Ensuring small business survival by learning from failure

Story and photo by LIZ G. ROJAS

Starting a business is never an easy step, especially when the odds are stacked against aspiring business owners.

According to a study published on statisticbrain.com, 44 percent of businesses fail within the first three years in operation.

Pyramid Auto Sales on Redwood Road in Salt Lake City.

Pyramid Auto Sales on Redwood Road in Salt Lake City.

The Alpizar family owns Pyramid Auto Sales, a used car dealership that has been operational in Salt Lake City for 18 years.

Silvia Alpizar said in a phone interview that she decided in 2013 to open a second location in Pleasant Grove replicating the business model used in Salt Lake City. She invested approximately $20,000 in preparing the dealership for the opening in August 2013.

As months passed, Alpizar noticed that the Utah County location was different from the Salt Lake City location, especially in the demographics of the clients. In the original location, clients were mostly Hispanic and therefore the advertising centered on that community.

But the demand from the Latino community was close to nonexistent in Utah County. Instead, with two universities in the area, college students made up the new market.

For Alpizar, the momentum of working with young adults held for only a few months.

As summer 2014 approached, students started heading back home.

“Sales dropped and we didn’t have enough money to keep on paying rent or [for advertising],” Alpizar said.

Low sales because of the inconsistent market made money tight for Alpizar. And she said cars weren’t being turned over within the 90-day window that is necessary for dealerships to make a profit.

About 10 months after opening Pyramid Auto Sales in Pleasant Grove, Alpizar was forced to close the business.

Since then, the Alpizar family has focused their efforts on the Salt Lake City dealership and have expanded business into online sales and advertising. KSL is currently one of the many platforms in which sales are promoted and increased.

In January 2015, statisticbrain.com reported numbers on business closures from the U.S Census Bureau. One of the biggest problems businesses faced was not enough cash flow through sales. This was either by underestimating the market, lack of planning or not being able to achieve successful funding.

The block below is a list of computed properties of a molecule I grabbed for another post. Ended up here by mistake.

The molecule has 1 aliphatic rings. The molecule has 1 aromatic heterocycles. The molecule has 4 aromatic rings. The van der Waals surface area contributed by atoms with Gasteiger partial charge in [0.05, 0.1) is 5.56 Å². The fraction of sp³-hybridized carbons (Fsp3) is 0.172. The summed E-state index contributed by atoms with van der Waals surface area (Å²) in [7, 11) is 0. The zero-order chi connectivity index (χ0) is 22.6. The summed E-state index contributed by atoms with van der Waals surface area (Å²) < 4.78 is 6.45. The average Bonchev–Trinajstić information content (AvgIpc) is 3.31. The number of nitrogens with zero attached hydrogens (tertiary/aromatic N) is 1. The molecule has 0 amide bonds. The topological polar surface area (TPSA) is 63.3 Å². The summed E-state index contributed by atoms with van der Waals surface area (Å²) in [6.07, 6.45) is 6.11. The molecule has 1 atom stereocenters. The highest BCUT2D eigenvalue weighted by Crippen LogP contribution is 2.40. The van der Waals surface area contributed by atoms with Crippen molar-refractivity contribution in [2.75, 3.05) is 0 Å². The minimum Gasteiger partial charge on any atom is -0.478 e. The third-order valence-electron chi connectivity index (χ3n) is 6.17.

One organization works to help Utah businesses gain sales by educating the public on the importance of buying local. Kristen Lavelett, executive director of Local First Utah, said that out of every $100 spent at an independent business, $55.40 is returned to the local economy. Conversely, only $13.60 is returned to Utah’s economy when people shop at franchises.

Some residents, such as Armando Castillo, a student at LDS Business College, said if given the choice to buy from a franchise or local business, he chooses local. “I work with locally owned businesses so I try to help them be successful,” Castillo said.

The awareness and education that local organizations are offering the public may help in increasing sales for independent businesses, which in turn increases cash flow.

However, entrepreneurship is no easy task and recognizing that the success of the business itself depends on the entrepreneur makes it no easier.

In the study cited earlier about business failures, the No. 1 cause for small business failure is incompetence, which is defined as lack of knowledge about business, or spending beyond means, etc. This amounted to 46 percent of start-up failures. Other causes included lack of managerial experience and insufficient inventory.

Starting a business is not an easy step. Silvia Alpizar closed her second business even though she has 18 years of experience owning a car dealership.

Extensive market research, financial knowledge and determination are necessary assets for success.

“We weren’t familiar with the market; we feel like we wasted time and money,” Silvia Alpizar said.

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